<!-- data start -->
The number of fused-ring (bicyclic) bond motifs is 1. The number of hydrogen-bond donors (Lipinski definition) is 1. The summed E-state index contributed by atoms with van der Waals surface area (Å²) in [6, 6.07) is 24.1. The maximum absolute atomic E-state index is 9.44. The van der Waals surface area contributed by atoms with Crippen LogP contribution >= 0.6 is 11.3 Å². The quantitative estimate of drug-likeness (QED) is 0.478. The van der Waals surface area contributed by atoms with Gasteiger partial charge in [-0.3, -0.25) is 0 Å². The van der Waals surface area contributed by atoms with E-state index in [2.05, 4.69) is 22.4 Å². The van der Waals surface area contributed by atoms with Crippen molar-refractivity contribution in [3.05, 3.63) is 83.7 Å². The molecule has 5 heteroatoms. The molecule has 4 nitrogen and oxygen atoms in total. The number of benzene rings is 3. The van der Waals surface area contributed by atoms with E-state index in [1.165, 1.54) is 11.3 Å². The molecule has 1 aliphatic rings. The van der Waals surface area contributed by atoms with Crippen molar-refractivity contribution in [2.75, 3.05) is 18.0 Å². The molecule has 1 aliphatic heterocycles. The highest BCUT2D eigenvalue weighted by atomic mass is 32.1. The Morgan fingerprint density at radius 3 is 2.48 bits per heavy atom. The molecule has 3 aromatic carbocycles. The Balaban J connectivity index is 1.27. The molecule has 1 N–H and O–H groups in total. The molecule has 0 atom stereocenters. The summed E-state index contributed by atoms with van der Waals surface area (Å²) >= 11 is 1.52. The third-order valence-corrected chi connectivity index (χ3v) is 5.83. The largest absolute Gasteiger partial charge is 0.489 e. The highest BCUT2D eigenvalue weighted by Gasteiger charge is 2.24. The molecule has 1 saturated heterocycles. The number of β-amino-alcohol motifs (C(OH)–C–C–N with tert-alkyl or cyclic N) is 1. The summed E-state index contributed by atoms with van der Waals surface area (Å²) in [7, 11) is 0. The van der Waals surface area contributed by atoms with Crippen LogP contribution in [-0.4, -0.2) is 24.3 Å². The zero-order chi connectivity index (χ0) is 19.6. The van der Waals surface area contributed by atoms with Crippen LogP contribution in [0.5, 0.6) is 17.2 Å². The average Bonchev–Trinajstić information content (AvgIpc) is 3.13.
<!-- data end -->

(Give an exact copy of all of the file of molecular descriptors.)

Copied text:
The number of fused-ring (bicyclic) bond motifs is 1. The number of hydrogen-bond donors (Lipinski definition) is 1. The summed E-state index contributed by atoms with van der Waals surface area (Å²) in [6, 6.07) is 24.1. The maximum absolute atomic E-state index is 9.44. The van der Waals surface area contributed by atoms with Crippen LogP contribution >= 0.6 is 11.3 Å². The quantitative estimate of drug-likeness (QED) is 0.478. The van der Waals surface area contributed by atoms with Gasteiger partial charge in [-0.3, -0.25) is 0 Å². The van der Waals surface area contributed by atoms with E-state index in [2.05, 4.69) is 22.4 Å². The van der Waals surface area contributed by atoms with Crippen molar-refractivity contribution in [3.05, 3.63) is 83.7 Å². The molecule has 5 heteroatoms. The molecule has 4 nitrogen and oxygen atoms in total. The number of benzene rings is 3. The van der Waals surface area contributed by atoms with E-state index in [1.165, 1.54) is 11.3 Å². The molecule has 1 aliphatic rings. The van der Waals surface area contributed by atoms with Crippen molar-refractivity contribution in [2.75, 3.05) is 18.0 Å². The molecule has 1 aliphatic heterocycles. The highest BCUT2D eigenvalue weighted by atomic mass is 32.1. The Morgan fingerprint density at radius 3 is 2.48 bits per heavy atom. The molecule has 3 aromatic carbocycles. The Balaban J connectivity index is 1.27. The molecule has 1 N–H and O–H groups in total. The molecule has 0 atom stereocenters. The summed E-state index contributed by atoms with van der Waals surface area (Å²) >= 11 is 1.52. The third-order valence-corrected chi connectivity index (χ3v) is 5.83. The largest absolute Gasteiger partial charge is 0.489 e. The highest BCUT2D eigenvalue weighted by Gasteiger charge is 2.24. The molecule has 1 saturated heterocycles. The number of β-amino-alcohol motifs (C(OH)–C–C–N with tert-alkyl or cyclic N) is 1. The summed E-state index contributed by atoms with van der Waals surface area (Å²) in [7, 11) is 0. The van der Waals surface area contributed by atoms with Crippen LogP contribution in [-0.4, -0.2) is 24.3 Å². The zero-order chi connectivity index (χ0) is 19.6. The van der Waals surface area contributed by atoms with Crippen LogP contribution in [0.5, 0.6) is 17.2 Å². The average Bonchev–Trinajstić information content (AvgIpc) is 3.13.